Casinos and card-playing, too, were popular in these early years, despite religious sanctions. As the country expanded west, the lower Mississippi River became the center of gambling culture, and the professional gambler became a familiar type: slick, seedy, and predatory. (Lynchings of professional gamblers in the South were not uncommon.) By the middle of the 19th century, the California gold rush would make San Francisco the new capital of gambling, which was already widespread in mining camps and frontier towns.
Meanwhile, a backlash—the first of many—was brewing. Social reformers attacked public lotteries on grounds ranging from their exploitation of the poor to widespread corruption scandals. Massachusetts stopped authorizing lotteries in 1833, and by the start of the Civil War only three states still allowed them. By the turn of the century, there were no more state-sponsored lotteries, and most states had clamped down on other forms of gambling, too. Like their colleagues in the temperance movement, antigambling crusaders successfully argued that gambling was harmful to the individual, families, and the culture, and was fundamentally at odds with middle-class propriety and self-control.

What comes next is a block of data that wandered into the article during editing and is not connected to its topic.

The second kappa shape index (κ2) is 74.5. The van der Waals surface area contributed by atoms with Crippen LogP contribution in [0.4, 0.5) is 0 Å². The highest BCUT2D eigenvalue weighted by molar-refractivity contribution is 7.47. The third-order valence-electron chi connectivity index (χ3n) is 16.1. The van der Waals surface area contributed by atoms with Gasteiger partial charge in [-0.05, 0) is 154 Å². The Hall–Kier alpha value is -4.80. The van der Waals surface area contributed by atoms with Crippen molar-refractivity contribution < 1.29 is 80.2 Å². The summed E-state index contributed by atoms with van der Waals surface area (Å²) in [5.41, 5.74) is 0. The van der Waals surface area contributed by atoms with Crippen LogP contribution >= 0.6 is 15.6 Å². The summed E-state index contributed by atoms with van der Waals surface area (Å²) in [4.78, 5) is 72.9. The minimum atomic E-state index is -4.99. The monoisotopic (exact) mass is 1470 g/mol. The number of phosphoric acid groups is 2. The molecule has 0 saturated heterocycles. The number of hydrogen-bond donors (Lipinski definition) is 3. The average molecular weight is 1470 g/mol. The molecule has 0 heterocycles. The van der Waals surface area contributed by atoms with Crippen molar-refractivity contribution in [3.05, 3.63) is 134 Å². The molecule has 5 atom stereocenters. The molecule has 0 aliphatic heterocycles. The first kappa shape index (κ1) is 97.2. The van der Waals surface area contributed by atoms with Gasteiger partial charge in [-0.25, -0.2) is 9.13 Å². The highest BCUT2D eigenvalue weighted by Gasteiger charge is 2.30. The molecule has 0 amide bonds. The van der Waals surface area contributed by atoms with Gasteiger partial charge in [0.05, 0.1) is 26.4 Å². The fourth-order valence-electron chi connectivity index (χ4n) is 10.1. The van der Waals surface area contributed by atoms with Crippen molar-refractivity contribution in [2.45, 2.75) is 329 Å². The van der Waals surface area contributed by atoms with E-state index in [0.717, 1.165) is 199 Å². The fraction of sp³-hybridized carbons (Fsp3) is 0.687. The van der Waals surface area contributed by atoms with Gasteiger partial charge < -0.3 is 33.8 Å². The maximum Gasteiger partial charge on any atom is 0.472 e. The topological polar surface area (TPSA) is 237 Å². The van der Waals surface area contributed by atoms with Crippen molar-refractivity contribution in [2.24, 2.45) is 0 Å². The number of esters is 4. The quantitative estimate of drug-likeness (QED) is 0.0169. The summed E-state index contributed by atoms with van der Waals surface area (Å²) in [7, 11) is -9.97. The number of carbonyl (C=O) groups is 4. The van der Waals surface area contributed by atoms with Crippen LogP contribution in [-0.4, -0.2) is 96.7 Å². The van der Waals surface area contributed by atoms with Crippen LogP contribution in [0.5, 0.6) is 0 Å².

The Great Depression loosened some of these strictures, even as Prohibition curtailed gambling’s natural partner, drinking. Massachusetts, for example, decriminalized bingo in 1931 to allow churches and charities to boost their fund-raising. But overall, the first two-thirds of the 20th century were notable for their abstemiousness. Nevada opened its doors to casinos in 1931, but it took almost a half-century for Atlantic City to follow.